About Reading & Writing

Emotion in Narrative

For 22 years, when I taught fifth or sixth grade, I began the year teaching Personal Narrative. Students who are reluctant writers always did well in this unit because Everyone Has a Story. They learned how to take a memory with impact and turn it into a story that can impact a reader. To begin, I asked students to remember an incident with a person close to them. The chosen events always centered around great emotion: excitement, anticipation, joy, grief, or fear. For example, many students wrote about the first time they rode a scary roller coaster at Great America. They were terrified, and the terror is what they remember. That alone is not a story. To make a reader feel the fear, the student had to show the buildup of growing fear, the realization they couldn’t change their mind, the thrill of the ride itself, and getting back in line to ride it again. They had to convey the emotion by Showing How They Feel, what they did and how they looked. 

Adult authors take emotion further. Because novels are longer than a student’s narrative, an author has time to layer emotions. That ride at Great America, for example, had more than just fear. There was the need to impress a friend, the thrill of a challenge, the determination to keep a promise to ride it, the exhaustion of a hot day, the longing for a cold drink…you get the idea. A good author’s goal is for readers to feel all those emotions just like the character does. That takes more than just showing the fear.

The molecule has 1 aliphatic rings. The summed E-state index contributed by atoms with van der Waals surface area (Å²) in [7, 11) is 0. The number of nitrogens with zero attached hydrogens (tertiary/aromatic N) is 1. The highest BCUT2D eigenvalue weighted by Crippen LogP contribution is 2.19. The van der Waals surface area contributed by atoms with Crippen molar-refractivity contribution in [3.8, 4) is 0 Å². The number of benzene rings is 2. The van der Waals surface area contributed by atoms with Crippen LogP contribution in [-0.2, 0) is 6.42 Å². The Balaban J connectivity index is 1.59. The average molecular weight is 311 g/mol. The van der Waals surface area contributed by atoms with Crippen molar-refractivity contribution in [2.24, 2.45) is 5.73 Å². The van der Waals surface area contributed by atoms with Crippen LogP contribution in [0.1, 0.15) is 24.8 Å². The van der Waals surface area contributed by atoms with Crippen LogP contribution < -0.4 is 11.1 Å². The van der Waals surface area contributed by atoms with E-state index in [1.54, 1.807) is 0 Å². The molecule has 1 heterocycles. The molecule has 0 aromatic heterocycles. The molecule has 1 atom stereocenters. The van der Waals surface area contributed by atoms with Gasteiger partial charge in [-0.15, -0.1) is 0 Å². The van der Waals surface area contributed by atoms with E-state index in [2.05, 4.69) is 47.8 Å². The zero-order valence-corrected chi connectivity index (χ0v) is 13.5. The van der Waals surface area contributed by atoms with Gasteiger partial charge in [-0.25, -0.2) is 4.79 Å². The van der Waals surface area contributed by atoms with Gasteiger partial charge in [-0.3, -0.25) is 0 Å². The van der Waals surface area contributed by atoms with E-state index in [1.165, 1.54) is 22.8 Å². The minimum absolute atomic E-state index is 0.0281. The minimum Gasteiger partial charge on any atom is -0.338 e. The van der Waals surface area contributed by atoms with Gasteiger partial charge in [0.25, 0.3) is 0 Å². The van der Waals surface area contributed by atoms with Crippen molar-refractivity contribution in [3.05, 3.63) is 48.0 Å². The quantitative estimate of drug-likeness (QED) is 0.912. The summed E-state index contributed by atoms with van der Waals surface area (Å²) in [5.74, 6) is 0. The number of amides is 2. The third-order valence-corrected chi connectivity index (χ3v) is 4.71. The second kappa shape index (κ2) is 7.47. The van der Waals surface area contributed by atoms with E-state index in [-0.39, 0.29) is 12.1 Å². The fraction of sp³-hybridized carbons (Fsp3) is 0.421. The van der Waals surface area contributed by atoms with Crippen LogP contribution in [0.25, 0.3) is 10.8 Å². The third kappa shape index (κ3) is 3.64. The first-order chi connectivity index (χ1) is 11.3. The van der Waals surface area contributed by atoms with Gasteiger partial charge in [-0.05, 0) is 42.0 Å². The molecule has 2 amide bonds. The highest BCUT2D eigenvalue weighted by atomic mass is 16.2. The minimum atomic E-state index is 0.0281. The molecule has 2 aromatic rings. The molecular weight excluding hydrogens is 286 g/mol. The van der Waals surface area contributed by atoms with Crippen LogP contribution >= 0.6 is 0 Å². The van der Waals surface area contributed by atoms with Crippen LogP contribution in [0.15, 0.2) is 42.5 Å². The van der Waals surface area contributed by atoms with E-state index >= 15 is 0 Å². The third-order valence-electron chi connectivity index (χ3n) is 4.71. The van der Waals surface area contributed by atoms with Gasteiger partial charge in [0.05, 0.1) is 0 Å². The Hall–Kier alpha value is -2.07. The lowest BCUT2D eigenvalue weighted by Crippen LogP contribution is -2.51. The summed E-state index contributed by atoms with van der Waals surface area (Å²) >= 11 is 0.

Readers want to connect to characters and live the character’s lives. To do this, they must think about the author’s words. Readers have their own biases and experiences that affect how they react. If a reader has never been on a roller coaster, for example, their reaction to a story about being afraid to ride would be very different from a reader who loves roller coasters. No author wants their reader to feel apathy, boredom, doubt, fondness, gloom, melancholy, or even merely caring, contentment, liking, or satisfaction. Authors want their reader to be excited about the book, to root for the character! An author’s goal is to tap into visceral primary emotions like fear, rage, passion, glee, ecstasy, triumph, hope, astonishment, grief, humility, joy, and love. 

To do this, the author must create a world that challenges the reader to think, question, compare, that creates an emotional experience connecting them to the character. After the event, how does the character’s world change? How does the character’s emotion or attitude change? What is no longer important to the character? Is the character lost or hopeful? What is the destination the character will reach? What was surprising? What hurt?

Our lives have meaning not in the things that happen to us, but in their significance. Plot happens outside, story happens inside. The plot events might intrigue a reader, surprise them, or excite them, but what makes the story intrinsically memorable is when a reader measures the protagonist against themselves and makes a discovery about something important. They go on an emotional journey that is theirs, inspired by the author’s words. And for me, that makes a novel successful.

Linda Ulleseit believes in the unspoken power of women living ordinary lives. Her novels are the stories of women in her family who were extraordinary but unsung.

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